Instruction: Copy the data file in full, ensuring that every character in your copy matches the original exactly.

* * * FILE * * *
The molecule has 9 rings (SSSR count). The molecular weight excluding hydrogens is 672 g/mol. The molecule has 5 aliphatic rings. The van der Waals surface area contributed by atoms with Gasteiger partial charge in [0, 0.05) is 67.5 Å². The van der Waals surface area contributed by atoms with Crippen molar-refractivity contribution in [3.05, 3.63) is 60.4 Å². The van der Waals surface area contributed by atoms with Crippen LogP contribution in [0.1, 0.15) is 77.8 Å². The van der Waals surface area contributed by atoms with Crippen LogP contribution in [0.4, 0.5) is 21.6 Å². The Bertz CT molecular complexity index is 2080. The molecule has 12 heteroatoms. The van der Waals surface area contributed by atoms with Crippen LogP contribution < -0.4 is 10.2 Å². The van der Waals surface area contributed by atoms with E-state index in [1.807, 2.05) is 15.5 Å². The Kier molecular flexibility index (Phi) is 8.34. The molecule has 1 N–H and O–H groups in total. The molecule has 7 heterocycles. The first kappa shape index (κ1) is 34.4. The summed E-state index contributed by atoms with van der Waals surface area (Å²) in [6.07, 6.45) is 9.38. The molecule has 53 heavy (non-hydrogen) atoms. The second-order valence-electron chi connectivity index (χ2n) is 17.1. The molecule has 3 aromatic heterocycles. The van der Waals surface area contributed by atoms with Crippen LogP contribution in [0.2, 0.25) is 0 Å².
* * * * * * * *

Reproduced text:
The molecule has 9 rings (SSSR count). The molecular weight excluding hydrogens is 672 g/mol. The molecule has 5 aliphatic rings. The van der Waals surface area contributed by atoms with Gasteiger partial charge in [0, 0.05) is 67.5 Å². The van der Waals surface area contributed by atoms with Crippen molar-refractivity contribution in [3.05, 3.63) is 60.4 Å². The van der Waals surface area contributed by atoms with Crippen LogP contribution in [0.1, 0.15) is 77.8 Å². The van der Waals surface area contributed by atoms with Crippen LogP contribution in [0.4, 0.5) is 21.6 Å². The Bertz CT molecular complexity index is 2080. The molecule has 12 heteroatoms. The van der Waals surface area contributed by atoms with Crippen LogP contribution < -0.4 is 10.2 Å². The van der Waals surface area contributed by atoms with E-state index in [1.807, 2.05) is 15.5 Å². The Kier molecular flexibility index (Phi) is 8.34. The molecule has 1 N–H and O–H groups in total. The molecule has 7 heterocycles. The first kappa shape index (κ1) is 34.4. The summed E-state index contributed by atoms with van der Waals surface area (Å²) in [6.07, 6.45) is 9.38. The molecule has 53 heavy (non-hydrogen) atoms. The second-order valence-electron chi connectivity index (χ2n) is 17.1. The molecule has 3 aromatic heterocycles. The van der Waals surface area contributed by atoms with Crippen LogP contribution in [0.2, 0.25) is 0 Å².